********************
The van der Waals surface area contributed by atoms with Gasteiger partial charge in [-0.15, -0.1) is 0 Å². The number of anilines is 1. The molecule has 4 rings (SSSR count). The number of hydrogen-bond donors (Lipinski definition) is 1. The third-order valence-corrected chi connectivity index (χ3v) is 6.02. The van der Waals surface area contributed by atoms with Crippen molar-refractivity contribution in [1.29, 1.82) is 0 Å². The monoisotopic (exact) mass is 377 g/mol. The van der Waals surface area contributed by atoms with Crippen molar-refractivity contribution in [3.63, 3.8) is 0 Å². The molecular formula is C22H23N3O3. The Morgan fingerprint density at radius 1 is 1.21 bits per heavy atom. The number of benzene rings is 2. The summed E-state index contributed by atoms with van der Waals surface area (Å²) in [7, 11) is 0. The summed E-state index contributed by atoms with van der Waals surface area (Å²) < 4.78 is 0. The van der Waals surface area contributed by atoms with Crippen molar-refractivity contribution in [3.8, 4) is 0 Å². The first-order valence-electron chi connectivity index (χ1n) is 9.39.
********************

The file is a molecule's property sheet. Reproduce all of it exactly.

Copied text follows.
The van der Waals surface area contributed by atoms with Gasteiger partial charge in [-0.15, -0.1) is 0 Å². The number of anilines is 1. The molecule has 4 rings (SSSR count). The number of hydrogen-bond donors (Lipinski definition) is 1. The third-order valence-corrected chi connectivity index (χ3v) is 6.02. The van der Waals surface area contributed by atoms with Crippen molar-refractivity contribution in [1.29, 1.82) is 0 Å². The monoisotopic (exact) mass is 377 g/mol. The van der Waals surface area contributed by atoms with Crippen molar-refractivity contribution in [3.63, 3.8) is 0 Å². The molecular formula is C22H23N3O3. The Morgan fingerprint density at radius 1 is 1.21 bits per heavy atom. The number of benzene rings is 2. The summed E-state index contributed by atoms with van der Waals surface area (Å²) in [7, 11) is 0. The summed E-state index contributed by atoms with van der Waals surface area (Å²) < 4.78 is 0. The van der Waals surface area contributed by atoms with Crippen molar-refractivity contribution in [3.8, 4) is 0 Å². The first-order valence-electron chi connectivity index (χ1n) is 9.39.